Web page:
Figuring Out Flour

June 30 (flour)

Originally uploaded by romanlily

Since I got back from SFBI I’ve been trying to figure out what to do with my flour. Around the time I switched to organic unbleached flour back in November I’ve been struggling with pale loaves. We talked about this at school and I suspect that the organic flour might be the culprit. It all comes down to enzyme activity:

* enzymes (specifically, amalyse) breaks down the starch in flour into simple sugars.
* the simple sugars are needed for yeast food, but left over sugars are what causes nice browning. That is, browning is caramelized sugars

So, you need sufficient enzyme activity to create enough simple sugars to both feed the yeast and have enough left over for a brown crust. How do I know how much enzyme activity is in my flour?

* Millers use a measurement called the Falling Number to determine enzyme activity.
* Basically, they make a flour and water slurry, put it in a tube, put a weight on the slurry, and wait for the weight to fall. Enzyme activity breaks down the flour which allows the weight to fall.
* Bakers want a falling number between 250 and 300 seconds.
* Conventional (non-organic) bread flour typically meets this falling number requirement, but my organic flour has a higher falling number — closer to 350 seconds.

Still with me? So my organic flour has a falling number that’s too high, which means I don’t have enough enzyme activity to create simple sugars for yeast food and also for browning. Well, why not? And why does my Robin Hood flour not have this issue? It comes down to grain storage:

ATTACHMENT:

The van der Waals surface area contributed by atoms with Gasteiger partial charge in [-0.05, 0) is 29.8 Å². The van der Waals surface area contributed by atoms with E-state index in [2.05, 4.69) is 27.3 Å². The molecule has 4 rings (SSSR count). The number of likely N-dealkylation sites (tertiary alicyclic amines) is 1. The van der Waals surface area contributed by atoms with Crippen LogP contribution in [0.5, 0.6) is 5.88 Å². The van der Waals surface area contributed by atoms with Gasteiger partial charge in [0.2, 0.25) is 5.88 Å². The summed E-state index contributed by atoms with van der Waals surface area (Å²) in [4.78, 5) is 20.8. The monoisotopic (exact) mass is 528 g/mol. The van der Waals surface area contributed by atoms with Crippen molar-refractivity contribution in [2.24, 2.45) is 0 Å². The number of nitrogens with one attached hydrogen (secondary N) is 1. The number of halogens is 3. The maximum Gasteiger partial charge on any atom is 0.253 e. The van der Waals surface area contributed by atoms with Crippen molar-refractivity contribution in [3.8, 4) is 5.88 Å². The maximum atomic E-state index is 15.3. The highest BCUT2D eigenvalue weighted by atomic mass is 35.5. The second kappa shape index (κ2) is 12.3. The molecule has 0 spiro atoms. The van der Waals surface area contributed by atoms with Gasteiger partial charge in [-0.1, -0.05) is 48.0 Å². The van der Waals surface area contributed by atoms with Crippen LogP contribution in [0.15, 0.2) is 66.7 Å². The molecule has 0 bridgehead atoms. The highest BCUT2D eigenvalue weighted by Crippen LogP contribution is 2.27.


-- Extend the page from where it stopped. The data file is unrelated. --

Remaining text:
* Enzyme activity increases as the wheat berries get close to sprouting. ie. moisture is introduced.
* However, any grain farmer will tell you he wants dry grain in the bin so it doesn’t spoil.
* Millers are no different. They want nice dry, stable grain in the bin to grind flour from.
* Conventional flour millers add a product called fungal amalyse to their flour after they grind it in order to introduce additional enzyme activity to the flour, while preserving nice dry stable grain in the bin.
* Organic millers don’t have this option, so it’s up to the baker to do the correcting on his own. Usually this is accomplished by adding 0.5% – 1% malted barley flour to the white flour. Malted = sprouted = lots of enzymes.

So armed with this information, all I have to do is find me some malted barley flour and I can fix my pale loaf problem. BUT, do you think I can find malted barley flour locally? Not yet! I’m afraid I will have to go back to conventional flour (and incur the wrath of my local organic miller) until I can find some malted barley flour in the city. sigh…

Baking School is Over (sniff)

Whole Grain Bread Display

Originally uploaded by madbaker66

*Sigh* Well, the SFBI Whole Grain course is over and I’m back in snowy Regina. It’s great to be home but I’m fighting as hard as I can to keep the bread vibe alive. It’ll be hard to do that from my cubicle at work but I’m more determined than ever to get our shop opened up sooner rather than later. In fact, I’m meeting with a local SFBI grad tomorrow to keep the process going.